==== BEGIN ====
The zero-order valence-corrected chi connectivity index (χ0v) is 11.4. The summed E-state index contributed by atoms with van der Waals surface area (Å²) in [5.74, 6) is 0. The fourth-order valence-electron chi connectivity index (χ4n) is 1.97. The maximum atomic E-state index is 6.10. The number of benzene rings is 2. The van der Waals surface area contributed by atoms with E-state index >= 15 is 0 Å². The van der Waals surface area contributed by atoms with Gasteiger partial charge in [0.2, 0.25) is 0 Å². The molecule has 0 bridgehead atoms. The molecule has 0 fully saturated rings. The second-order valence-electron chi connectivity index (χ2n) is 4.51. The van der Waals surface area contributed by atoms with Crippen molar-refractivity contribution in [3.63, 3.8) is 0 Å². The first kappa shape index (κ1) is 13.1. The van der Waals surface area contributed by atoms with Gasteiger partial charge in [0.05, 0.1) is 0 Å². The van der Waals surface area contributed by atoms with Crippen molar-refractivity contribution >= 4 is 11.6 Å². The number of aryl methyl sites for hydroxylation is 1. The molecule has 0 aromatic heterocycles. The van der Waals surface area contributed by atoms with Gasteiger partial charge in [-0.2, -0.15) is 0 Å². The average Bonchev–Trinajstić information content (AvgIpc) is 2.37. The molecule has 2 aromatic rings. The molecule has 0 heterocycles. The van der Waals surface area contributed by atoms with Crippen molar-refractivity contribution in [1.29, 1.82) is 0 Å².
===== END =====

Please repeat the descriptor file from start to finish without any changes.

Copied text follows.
The zero-order valence-corrected chi connectivity index (χ0v) is 11.4. The summed E-state index contributed by atoms with van der Waals surface area (Å²) in [5.74, 6) is 0. The fourth-order valence-electron chi connectivity index (χ4n) is 1.97. The maximum atomic E-state index is 6.10. The number of benzene rings is 2. The van der Waals surface area contributed by atoms with E-state index >= 15 is 0 Å². The van der Waals surface area contributed by atoms with Gasteiger partial charge in [0.2, 0.25) is 0 Å². The molecule has 0 bridgehead atoms. The molecule has 0 fully saturated rings. The second-order valence-electron chi connectivity index (χ2n) is 4.51. The van der Waals surface area contributed by atoms with Crippen molar-refractivity contribution in [3.63, 3.8) is 0 Å². The first kappa shape index (κ1) is 13.1. The van der Waals surface area contributed by atoms with Gasteiger partial charge in [0.05, 0.1) is 0 Å². The van der Waals surface area contributed by atoms with Crippen molar-refractivity contribution >= 4 is 11.6 Å². The number of aryl methyl sites for hydroxylation is 1. The molecule has 0 aromatic heterocycles. The van der Waals surface area contributed by atoms with Gasteiger partial charge in [-0.2, -0.15) is 0 Å². The average Bonchev–Trinajstić information content (AvgIpc) is 2.37. The molecule has 2 aromatic rings. The molecule has 0 heterocycles. The van der Waals surface area contributed by atoms with Crippen molar-refractivity contribution in [1.29, 1.82) is 0 Å².